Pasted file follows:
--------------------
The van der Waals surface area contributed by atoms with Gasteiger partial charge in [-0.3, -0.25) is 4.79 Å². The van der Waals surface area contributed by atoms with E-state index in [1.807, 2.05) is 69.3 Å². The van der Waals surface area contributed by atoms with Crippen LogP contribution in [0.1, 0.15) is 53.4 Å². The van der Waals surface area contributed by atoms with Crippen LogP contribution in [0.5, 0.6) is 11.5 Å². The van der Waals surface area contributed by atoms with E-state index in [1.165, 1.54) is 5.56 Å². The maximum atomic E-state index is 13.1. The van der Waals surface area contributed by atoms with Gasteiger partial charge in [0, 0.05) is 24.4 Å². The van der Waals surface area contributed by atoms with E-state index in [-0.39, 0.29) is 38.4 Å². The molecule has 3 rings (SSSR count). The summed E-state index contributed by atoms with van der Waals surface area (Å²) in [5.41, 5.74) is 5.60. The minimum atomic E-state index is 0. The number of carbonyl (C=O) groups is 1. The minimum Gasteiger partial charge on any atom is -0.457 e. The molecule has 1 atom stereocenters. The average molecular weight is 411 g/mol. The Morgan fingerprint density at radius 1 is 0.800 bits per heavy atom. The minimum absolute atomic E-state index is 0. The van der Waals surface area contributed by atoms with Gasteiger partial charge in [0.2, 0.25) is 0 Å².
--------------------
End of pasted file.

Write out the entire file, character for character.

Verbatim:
The van der Waals surface area contributed by atoms with Gasteiger partial charge in [-0.3, -0.25) is 4.79 Å². The van der Waals surface area contributed by atoms with E-state index in [1.807, 2.05) is 69.3 Å². The van der Waals surface area contributed by atoms with Crippen LogP contribution in [0.1, 0.15) is 53.4 Å². The van der Waals surface area contributed by atoms with Crippen LogP contribution in [0.5, 0.6) is 11.5 Å². The van der Waals surface area contributed by atoms with E-state index in [1.165, 1.54) is 5.56 Å². The maximum atomic E-state index is 13.1. The van der Waals surface area contributed by atoms with Gasteiger partial charge in [0, 0.05) is 24.4 Å². The van der Waals surface area contributed by atoms with E-state index in [-0.39, 0.29) is 38.4 Å². The molecule has 3 rings (SSSR count). The summed E-state index contributed by atoms with van der Waals surface area (Å²) in [5.41, 5.74) is 5.60. The minimum atomic E-state index is 0. The number of carbonyl (C=O) groups is 1. The minimum Gasteiger partial charge on any atom is -0.457 e. The molecule has 1 atom stereocenters. The average molecular weight is 411 g/mol. The Morgan fingerprint density at radius 1 is 0.800 bits per heavy atom. The minimum absolute atomic E-state index is 0. The van der Waals surface area contributed by atoms with Gasteiger partial charge in [0.2, 0.25) is 0 Å².